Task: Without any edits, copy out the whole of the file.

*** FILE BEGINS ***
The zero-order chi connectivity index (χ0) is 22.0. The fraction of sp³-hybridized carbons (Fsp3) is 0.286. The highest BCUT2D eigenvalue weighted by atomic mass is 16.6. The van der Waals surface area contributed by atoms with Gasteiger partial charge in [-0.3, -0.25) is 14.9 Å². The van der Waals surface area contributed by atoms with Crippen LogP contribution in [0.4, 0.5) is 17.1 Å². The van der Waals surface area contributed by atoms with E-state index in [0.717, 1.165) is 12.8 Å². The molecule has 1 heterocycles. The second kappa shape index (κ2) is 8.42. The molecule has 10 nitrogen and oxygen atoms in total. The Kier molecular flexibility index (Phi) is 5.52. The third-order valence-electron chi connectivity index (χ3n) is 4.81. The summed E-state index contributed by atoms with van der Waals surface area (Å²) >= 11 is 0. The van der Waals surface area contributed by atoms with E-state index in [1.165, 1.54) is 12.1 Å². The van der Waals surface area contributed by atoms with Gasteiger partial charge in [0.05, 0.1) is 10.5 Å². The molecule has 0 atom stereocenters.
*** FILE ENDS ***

The zero-order chi connectivity index (χ0) is 22.0. The fraction of sp³-hybridized carbons (Fsp3) is 0.286. The highest BCUT2D eigenvalue weighted by atomic mass is 16.6. The van der Waals surface area contributed by atoms with Gasteiger partial charge in [-0.3, -0.25) is 14.9 Å². The van der Waals surface area contributed by atoms with Crippen LogP contribution in [0.4, 0.5) is 17.1 Å². The van der Waals surface area contributed by atoms with E-state index in [0.717, 1.165) is 12.8 Å². The molecule has 1 heterocycles. The second kappa shape index (κ2) is 8.42. The molecule has 10 nitrogen and oxygen atoms in total. The Kier molecular flexibility index (Phi) is 5.52. The third-order valence-electron chi connectivity index (χ3n) is 4.81. The summed E-state index contributed by atoms with van der Waals surface area (Å²) >= 11 is 0. The van der Waals surface area contributed by atoms with E-state index in [1.165, 1.54) is 12.1 Å². The van der Waals surface area contributed by atoms with Gasteiger partial charge in [0.05, 0.1) is 10.5 Å². The molecule has 0 atom stereocenters.